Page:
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Dev Psychol. 2003 May;39(3):470-83.

Interpersonal relatedness, self-definition, and their motivational orientation during adolescence: a theoretical and empirical integration.

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Department of Psychiatry and the Yale Program for Poverty, Disability, and Urban Health, Yale University, New Haven, Connecticut 06511, USA.


The authors examined a theoretical model linking interpersonal relatedness and self-definition (S.J. Blatt, 1974), autonomous and controlled regulation (E. L. Deci & R. M. Ryan, 1985), and negative and positive life events in adolescence (N = 860). They hypothesized that motivational orientation would mediate the effects of interpersonal relatedness and self-definition on life events. Self-criticism, a maladaptive form of self-definition, predicted less positive events, whereas efficacy, an adaptive form of self-definition, predicted more positive events. These effects were fully mediated by the absence and presence, respectively, of autonomous motivation. Controlled motivation, predicted by self-criticism and maladaptive neediness, did not predict negative events. Results illustrate the centrality of protective, pleasure-related processes in adaptive adolescent development.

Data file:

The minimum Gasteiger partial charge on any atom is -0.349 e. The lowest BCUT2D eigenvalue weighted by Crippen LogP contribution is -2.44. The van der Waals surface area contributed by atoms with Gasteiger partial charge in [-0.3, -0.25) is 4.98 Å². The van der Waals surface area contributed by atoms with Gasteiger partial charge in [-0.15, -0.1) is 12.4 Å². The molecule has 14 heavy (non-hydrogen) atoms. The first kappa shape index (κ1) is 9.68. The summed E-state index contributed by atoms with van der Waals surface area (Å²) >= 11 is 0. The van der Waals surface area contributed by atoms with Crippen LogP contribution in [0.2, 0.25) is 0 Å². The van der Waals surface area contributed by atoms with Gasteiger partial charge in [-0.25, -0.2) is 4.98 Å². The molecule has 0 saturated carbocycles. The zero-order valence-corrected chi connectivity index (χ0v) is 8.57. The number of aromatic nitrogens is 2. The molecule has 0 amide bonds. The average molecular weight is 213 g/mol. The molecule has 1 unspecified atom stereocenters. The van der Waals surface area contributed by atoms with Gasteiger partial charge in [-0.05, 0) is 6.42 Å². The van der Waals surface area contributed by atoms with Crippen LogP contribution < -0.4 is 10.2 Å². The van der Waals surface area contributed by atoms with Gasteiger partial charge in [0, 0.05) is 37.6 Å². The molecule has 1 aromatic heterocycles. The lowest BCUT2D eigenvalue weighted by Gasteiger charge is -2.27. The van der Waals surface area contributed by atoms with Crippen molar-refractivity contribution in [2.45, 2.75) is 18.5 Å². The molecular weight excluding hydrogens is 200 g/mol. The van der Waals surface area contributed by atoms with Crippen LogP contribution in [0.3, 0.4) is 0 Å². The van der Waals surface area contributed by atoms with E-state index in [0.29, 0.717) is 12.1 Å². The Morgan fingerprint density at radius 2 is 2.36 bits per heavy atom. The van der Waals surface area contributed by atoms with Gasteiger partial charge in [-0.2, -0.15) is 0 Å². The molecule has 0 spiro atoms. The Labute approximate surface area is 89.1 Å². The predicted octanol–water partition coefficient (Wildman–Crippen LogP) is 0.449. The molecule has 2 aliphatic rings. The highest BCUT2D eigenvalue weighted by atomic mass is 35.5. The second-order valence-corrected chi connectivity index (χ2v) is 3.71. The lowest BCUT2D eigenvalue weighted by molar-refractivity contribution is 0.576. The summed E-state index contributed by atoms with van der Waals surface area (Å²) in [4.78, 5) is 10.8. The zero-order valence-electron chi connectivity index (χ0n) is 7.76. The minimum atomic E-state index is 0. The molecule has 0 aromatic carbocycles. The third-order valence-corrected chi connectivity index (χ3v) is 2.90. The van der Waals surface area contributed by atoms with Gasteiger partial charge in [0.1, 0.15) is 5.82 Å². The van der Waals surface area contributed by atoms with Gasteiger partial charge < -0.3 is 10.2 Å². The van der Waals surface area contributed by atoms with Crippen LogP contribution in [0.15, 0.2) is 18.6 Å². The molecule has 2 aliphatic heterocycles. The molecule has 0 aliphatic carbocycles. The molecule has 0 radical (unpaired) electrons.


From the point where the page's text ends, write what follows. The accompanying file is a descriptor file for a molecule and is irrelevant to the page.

[Indexed for MEDLINE]

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